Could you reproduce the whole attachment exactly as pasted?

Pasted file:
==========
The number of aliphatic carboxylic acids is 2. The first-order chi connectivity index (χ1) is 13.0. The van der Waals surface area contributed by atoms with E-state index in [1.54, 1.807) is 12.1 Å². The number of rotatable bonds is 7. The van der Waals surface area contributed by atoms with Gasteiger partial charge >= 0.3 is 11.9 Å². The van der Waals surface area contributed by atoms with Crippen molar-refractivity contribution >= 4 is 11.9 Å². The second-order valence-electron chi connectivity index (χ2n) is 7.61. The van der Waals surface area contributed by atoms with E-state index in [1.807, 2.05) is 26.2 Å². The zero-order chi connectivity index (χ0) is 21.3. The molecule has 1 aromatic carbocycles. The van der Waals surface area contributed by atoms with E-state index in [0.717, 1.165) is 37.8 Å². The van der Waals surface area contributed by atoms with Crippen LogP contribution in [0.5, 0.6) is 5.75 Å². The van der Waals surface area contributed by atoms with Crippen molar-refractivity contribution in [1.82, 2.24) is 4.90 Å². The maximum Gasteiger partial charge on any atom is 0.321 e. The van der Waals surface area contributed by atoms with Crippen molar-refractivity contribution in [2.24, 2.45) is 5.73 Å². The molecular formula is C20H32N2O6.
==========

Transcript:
The number of aliphatic carboxylic acids is 2. The first-order chi connectivity index (χ1) is 13.0. The van der Waals surface area contributed by atoms with E-state index in [1.54, 1.807) is 12.1 Å². The number of rotatable bonds is 7. The van der Waals surface area contributed by atoms with Gasteiger partial charge >= 0.3 is 11.9 Å². The van der Waals surface area contributed by atoms with Crippen molar-refractivity contribution >= 4 is 11.9 Å². The second-order valence-electron chi connectivity index (χ2n) is 7.61. The van der Waals surface area contributed by atoms with E-state index in [1.807, 2.05) is 26.2 Å². The zero-order chi connectivity index (χ0) is 21.3. The molecule has 1 aromatic carbocycles. The van der Waals surface area contributed by atoms with E-state index in [0.717, 1.165) is 37.8 Å². The van der Waals surface area contributed by atoms with Crippen LogP contribution in [0.5, 0.6) is 5.75 Å². The van der Waals surface area contributed by atoms with Crippen molar-refractivity contribution in [1.82, 2.24) is 4.90 Å². The maximum Gasteiger partial charge on any atom is 0.321 e. The van der Waals surface area contributed by atoms with Crippen molar-refractivity contribution in [2.24, 2.45) is 5.73 Å². The molecular formula is C20H32N2O6.